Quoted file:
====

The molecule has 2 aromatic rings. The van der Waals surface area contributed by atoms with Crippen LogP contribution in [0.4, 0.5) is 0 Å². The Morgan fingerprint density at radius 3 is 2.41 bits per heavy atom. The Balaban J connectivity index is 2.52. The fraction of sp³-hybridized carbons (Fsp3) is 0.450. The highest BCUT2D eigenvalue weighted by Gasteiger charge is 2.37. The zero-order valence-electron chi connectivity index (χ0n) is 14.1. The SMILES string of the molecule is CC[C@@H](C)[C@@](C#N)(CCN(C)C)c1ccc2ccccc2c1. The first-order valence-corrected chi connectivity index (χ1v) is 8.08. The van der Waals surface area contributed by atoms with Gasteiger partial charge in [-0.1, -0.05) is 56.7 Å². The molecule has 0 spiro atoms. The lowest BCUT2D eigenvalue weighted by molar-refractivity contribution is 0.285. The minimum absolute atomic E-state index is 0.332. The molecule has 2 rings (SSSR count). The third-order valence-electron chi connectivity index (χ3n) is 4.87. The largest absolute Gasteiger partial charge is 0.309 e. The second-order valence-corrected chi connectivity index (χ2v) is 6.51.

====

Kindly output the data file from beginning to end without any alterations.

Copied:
The molecule has 2 aromatic rings. The van der Waals surface area contributed by atoms with Crippen LogP contribution in [0.4, 0.5) is 0 Å². The Morgan fingerprint density at radius 3 is 2.41 bits per heavy atom. The Balaban J connectivity index is 2.52. The fraction of sp³-hybridized carbons (Fsp3) is 0.450. The highest BCUT2D eigenvalue weighted by Gasteiger charge is 2.37. The zero-order valence-electron chi connectivity index (χ0n) is 14.1. The SMILES string of the molecule is CC[C@@H](C)[C@@](C#N)(CCN(C)C)c1ccc2ccccc2c1. The first-order valence-corrected chi connectivity index (χ1v) is 8.08. The van der Waals surface area contributed by atoms with Gasteiger partial charge in [-0.1, -0.05) is 56.7 Å². The molecule has 0 spiro atoms. The lowest BCUT2D eigenvalue weighted by molar-refractivity contribution is 0.285. The minimum absolute atomic E-state index is 0.332. The molecule has 2 rings (SSSR count). The third-order valence-electron chi connectivity index (χ3n) is 4.87. The largest absolute Gasteiger partial charge is 0.309 e. The second-order valence-corrected chi connectivity index (χ2v) is 6.51.